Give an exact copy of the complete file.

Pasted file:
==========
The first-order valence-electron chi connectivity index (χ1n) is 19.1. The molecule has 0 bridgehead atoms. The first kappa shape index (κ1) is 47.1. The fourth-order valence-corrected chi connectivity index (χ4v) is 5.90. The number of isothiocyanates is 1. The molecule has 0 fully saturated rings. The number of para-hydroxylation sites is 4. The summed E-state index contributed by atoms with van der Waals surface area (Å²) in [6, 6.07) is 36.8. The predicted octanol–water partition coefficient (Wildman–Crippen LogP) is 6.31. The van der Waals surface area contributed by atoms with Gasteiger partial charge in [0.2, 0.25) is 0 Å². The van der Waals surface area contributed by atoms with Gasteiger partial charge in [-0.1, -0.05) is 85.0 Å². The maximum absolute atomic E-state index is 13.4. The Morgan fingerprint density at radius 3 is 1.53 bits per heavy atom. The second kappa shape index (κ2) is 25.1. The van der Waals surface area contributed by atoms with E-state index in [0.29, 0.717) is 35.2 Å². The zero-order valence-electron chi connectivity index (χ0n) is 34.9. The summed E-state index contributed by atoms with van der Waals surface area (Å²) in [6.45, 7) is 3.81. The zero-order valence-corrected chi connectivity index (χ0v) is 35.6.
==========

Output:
The first-order valence-electron chi connectivity index (χ1n) is 19.1. The molecule has 0 bridgehead atoms. The first kappa shape index (κ1) is 47.1. The fourth-order valence-corrected chi connectivity index (χ4v) is 5.90. The number of isothiocyanates is 1. The molecule has 0 fully saturated rings. The number of para-hydroxylation sites is 4. The summed E-state index contributed by atoms with van der Waals surface area (Å²) in [6, 6.07) is 36.8. The predicted octanol–water partition coefficient (Wildman–Crippen LogP) is 6.31. The van der Waals surface area contributed by atoms with Gasteiger partial charge in [0.2, 0.25) is 0 Å². The van der Waals surface area contributed by atoms with Gasteiger partial charge in [-0.1, -0.05) is 85.0 Å². The maximum absolute atomic E-state index is 13.4. The Morgan fingerprint density at radius 3 is 1.53 bits per heavy atom. The second kappa shape index (κ2) is 25.1. The van der Waals surface area contributed by atoms with E-state index in [0.29, 0.717) is 35.2 Å². The zero-order valence-electron chi connectivity index (χ0n) is 34.9. The summed E-state index contributed by atoms with van der Waals surface area (Å²) in [6.45, 7) is 3.81. The zero-order valence-corrected chi connectivity index (χ0v) is 35.6.